The extent to which UG can account for L2 learning depends immensely on how the issues of the language as a skill and a faculty of the human mind are approached. Lashmanan (1994: 5), for example, connects first language (L1) acquisition and L2 acquisition noting that both L1 and L2 learners ”have to determine the complex properties of the grammar of the target language on the basis of insufficiently rich and precise input”. However, this determining of language complex system of grammar cannot be easily assimilated in both L1 and L2 processes. Aljaafreh & Lantolf (1994) put as an example of the shortcomings of their research the fact that error correction may only stimulate ‘surfacy’ and language-specific properties of L2 as verb morphology and lexis, “which do not arise from the abstract principles specified by UG” (480). More research is necessary in the field of UG and ESL, since day by day the rates of immigration to the United States, especially from Latin American countries, is increasing and constitutes a growing challenge for ESL educators.
2.2 The cognitive anti-method
As a result of those views of language processes other trends in ESL were formulated as the cognitive anti-method, which was the articulation of a series of articles written by Newmark and Reibel in the sixties. Its drastic views on ESL learning made it lack of adepts and the theory was forgotten almost without being born (Ellis, 1999). The assumptions for the classroom outlined in this theory, which constitute a stepping stone for the support of the pervasiveness of error correction in ESL settings in this study, are the following, according to Ellis (1999):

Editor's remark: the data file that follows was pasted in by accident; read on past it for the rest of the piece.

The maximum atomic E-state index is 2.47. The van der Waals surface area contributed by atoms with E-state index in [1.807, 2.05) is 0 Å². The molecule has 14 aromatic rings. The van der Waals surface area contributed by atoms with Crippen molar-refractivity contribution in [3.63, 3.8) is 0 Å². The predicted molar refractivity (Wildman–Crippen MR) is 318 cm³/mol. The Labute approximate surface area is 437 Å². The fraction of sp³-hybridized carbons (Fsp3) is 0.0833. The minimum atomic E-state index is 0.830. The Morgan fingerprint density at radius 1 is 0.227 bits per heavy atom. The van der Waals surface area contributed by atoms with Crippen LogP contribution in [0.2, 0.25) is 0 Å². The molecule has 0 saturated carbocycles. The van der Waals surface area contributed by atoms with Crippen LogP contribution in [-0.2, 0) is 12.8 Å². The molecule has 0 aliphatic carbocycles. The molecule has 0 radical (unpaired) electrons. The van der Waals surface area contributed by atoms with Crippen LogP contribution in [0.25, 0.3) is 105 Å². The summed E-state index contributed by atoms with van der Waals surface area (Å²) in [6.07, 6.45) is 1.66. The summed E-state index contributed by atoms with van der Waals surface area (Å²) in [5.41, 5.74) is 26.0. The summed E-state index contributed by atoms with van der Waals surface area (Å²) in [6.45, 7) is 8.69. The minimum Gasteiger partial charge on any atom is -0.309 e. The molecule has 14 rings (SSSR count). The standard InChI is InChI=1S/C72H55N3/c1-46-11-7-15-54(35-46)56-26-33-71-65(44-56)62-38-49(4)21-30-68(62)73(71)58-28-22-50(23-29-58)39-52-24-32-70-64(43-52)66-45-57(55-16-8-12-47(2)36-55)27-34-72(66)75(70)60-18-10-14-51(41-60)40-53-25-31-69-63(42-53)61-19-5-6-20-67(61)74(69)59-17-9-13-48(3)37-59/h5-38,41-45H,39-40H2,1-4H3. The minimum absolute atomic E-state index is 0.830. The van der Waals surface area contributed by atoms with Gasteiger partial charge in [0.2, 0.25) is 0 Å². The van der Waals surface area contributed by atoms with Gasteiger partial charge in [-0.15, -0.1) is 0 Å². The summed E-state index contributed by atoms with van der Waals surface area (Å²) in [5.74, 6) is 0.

2.2.1 The learner rather than the teacher controls second-language learning. The learner is the principal actor of the class. Too much consideration had been given to the teacher’s role in the classroom. The student is the one who is really passing through all the processes going on in the class. The learner selects and organizes the input, whatever this is. This view is central for the objectives of this paper, since teachers have traditionally used correction as a mechanism of control of the class, and more pervasively for assessment and testing ‘against’ the students.